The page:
When Soulaima Gourani was a teenager, her life changed forever.
After a troubled upbringing—including time spent in the foster care system—a 16-year-old Gourani was pulled aside by a teacher and told something she would never forget. He told her that he could envision her becoming a recognized leader someday. The reason? Despite not “checking the boxes,”—like having a prestigious last name—she demonstrated what we now know is a strong set of emotional intelligence skills.
Raised in Denmark in an era when her Moroccan heritage (and darker skin) caused others to treat her differently, she had a troubled upbringing and was kicked out of school in 7th grade. But a new school gave her the opportunity to meet Ebbe, the teacher who shared a hopeful future for the teenaged Gourani. The potential he witnessed was summed up in three traits the now successful business owner and TedX Copenhagen Speaker refers to as “emotional intelligence.” Leadership, emotional control, and communication stood out in a young Gourani and are the qualities that she credits with building her business and helping her become a world leader.
Gourani’s story is inspiring and reminds us that an M.B.A. may not be as valuable in the workplace as, say, the ability to read people’s behavior and think critically about their needs. The business world is changing in big ways and workers who once thrived in what she calls the “old economy” may not fare so well in the new one. Family name and alma mater may not have the pull they once did. What employers and investors now value, according to Gourani, can be best labeled as “emotional intelligence.”
Harvard Business Review defines emotional intelligence this way:
From a scientific (rather than a popular) standpoint, emotional intelligence is the ability to accurately perceive your own and others’ emotions; to understand the signals that emotions send about relationships; and to manage your own and others’ emotions.
Emotional intelligence (or “EQ”) has been linked to business success. Emotional intelligence “augments positive work attitudes, altruistic behavior, and work outcomes.” EQ can no longer be ignored, and smart employers want to see more of it from their employees and partners.
When asked how companies can help develop EQ skills in their workforce, Gourani reminds us that it’s up to the individual to take these steps. Where should you start? She suggests three areas for growth:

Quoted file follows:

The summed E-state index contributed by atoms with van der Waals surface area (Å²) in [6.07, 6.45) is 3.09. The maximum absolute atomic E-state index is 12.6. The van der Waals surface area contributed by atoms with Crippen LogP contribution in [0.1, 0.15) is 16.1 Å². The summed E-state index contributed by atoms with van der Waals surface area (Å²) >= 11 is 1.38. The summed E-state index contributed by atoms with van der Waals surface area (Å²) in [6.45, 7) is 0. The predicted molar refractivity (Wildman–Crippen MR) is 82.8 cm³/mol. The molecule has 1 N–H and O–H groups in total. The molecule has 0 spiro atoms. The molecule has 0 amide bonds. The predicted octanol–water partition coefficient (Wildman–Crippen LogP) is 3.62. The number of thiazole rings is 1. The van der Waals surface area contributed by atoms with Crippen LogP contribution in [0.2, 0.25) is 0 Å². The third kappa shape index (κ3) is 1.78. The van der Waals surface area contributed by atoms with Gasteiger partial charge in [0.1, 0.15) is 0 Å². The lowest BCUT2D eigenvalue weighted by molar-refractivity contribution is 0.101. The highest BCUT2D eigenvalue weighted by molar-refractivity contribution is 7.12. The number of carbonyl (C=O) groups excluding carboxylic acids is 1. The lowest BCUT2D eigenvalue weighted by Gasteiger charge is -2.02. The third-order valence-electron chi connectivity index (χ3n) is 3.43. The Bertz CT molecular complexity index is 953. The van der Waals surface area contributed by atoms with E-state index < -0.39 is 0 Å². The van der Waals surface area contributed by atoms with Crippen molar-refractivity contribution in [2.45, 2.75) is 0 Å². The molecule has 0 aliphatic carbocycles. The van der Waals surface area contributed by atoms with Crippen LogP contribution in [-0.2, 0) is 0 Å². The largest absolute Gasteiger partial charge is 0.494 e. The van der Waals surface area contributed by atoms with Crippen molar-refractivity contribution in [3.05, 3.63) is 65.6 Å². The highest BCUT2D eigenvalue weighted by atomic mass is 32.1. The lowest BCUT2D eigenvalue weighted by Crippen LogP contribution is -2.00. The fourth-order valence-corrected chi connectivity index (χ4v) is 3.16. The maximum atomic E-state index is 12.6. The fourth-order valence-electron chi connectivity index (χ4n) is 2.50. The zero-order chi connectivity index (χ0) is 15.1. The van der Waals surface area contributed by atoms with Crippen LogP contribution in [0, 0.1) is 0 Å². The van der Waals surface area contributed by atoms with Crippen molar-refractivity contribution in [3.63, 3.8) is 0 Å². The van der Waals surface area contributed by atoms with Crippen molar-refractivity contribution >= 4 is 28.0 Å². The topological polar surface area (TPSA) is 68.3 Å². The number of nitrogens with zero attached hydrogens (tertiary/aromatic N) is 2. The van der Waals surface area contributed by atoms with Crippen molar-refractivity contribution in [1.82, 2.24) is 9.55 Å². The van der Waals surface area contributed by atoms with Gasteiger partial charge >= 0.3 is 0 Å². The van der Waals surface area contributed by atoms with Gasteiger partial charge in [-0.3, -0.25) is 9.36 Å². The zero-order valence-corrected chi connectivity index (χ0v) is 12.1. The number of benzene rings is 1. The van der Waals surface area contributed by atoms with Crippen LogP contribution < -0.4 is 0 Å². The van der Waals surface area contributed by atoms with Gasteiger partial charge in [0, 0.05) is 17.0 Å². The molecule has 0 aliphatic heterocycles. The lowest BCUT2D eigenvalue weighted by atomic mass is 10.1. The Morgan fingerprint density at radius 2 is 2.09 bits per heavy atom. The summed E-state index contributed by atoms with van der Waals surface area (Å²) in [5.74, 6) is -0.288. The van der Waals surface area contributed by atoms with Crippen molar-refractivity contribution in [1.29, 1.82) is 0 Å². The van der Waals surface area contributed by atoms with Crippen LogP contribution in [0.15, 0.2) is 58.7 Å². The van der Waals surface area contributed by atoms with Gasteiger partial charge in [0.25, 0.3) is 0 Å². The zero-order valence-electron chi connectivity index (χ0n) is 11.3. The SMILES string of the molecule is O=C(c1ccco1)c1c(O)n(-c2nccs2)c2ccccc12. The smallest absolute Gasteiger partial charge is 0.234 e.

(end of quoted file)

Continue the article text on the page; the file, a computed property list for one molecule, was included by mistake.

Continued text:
Don’t wait for your workplace to hand you the skills to learn. With so much free education online, it’s easier than ever to learn effective methods of communication, problem-solving, and personal growth. If you can afford to invest even $50 a month for books, courses, or workshops, do it. You won’t regret time spent polishing those interpersonal skills.
Gourani believes that networking is the #1 way to get to your business goals, and EQ can get you there. “You have a very powerful network if you are born into it, but it’s a very specific and narrow network.” Taking steps to create your own professional infrastructure works best.
Ask yourself, “who do I know? Have I built myself a strong enough network of people who are different from myself and are the best people in their field?” Set out to create a network that will provide access to the most updated knowledge and opportunities available—regardless of what field that may be in.
Focus on mental health
Finally, think about your mental health. Ask yourself “Have I worked on my resilience? Have I worked on my patience? Have I worked on my biases?” These are the things that can help keep you sharp, innovative, and able to handle change without buckling under pressure or suffering long-term ill effects. If you feel overwhelmed by life, work, or relationships, take action to resolve stress, anxiety, or depression.
Gourani reminds us that today’s workforce is “much more diverse, and the rules of success have changed dramatically. If you have hardships and have been traumatized… these events build your character and give you a lot of things which can be used as a positive driver in your future.” A personal story, even one including a difficult past, may be key to getting the opportunities you seek.
“Give me the story. What makes people sympathize with you, feel like you, love you, like you, and trust you? Your story is no longer something you should be ashamed of—it is something you should be proud of.”
In the end, her journey from teenage runaway to World Economic Forum expert didn’t happen without having that one special encounter that gave her dignity and a fresh look at life. Finding your “Ebba”—a mentor, boss, or teacher who believes in you—is key.
“One person at the right time in your life pulls you aside and says ‘I see you.’ Someone you trust and admire and hold dear can make you believe that at least one person thinks you can do it. And from that point on you can see yourself as becoming a leader.”
In Gourani’s case, seeing was believing. And with the refinement of her special EQ skills, that believing got her to where she is today. Where can it take you?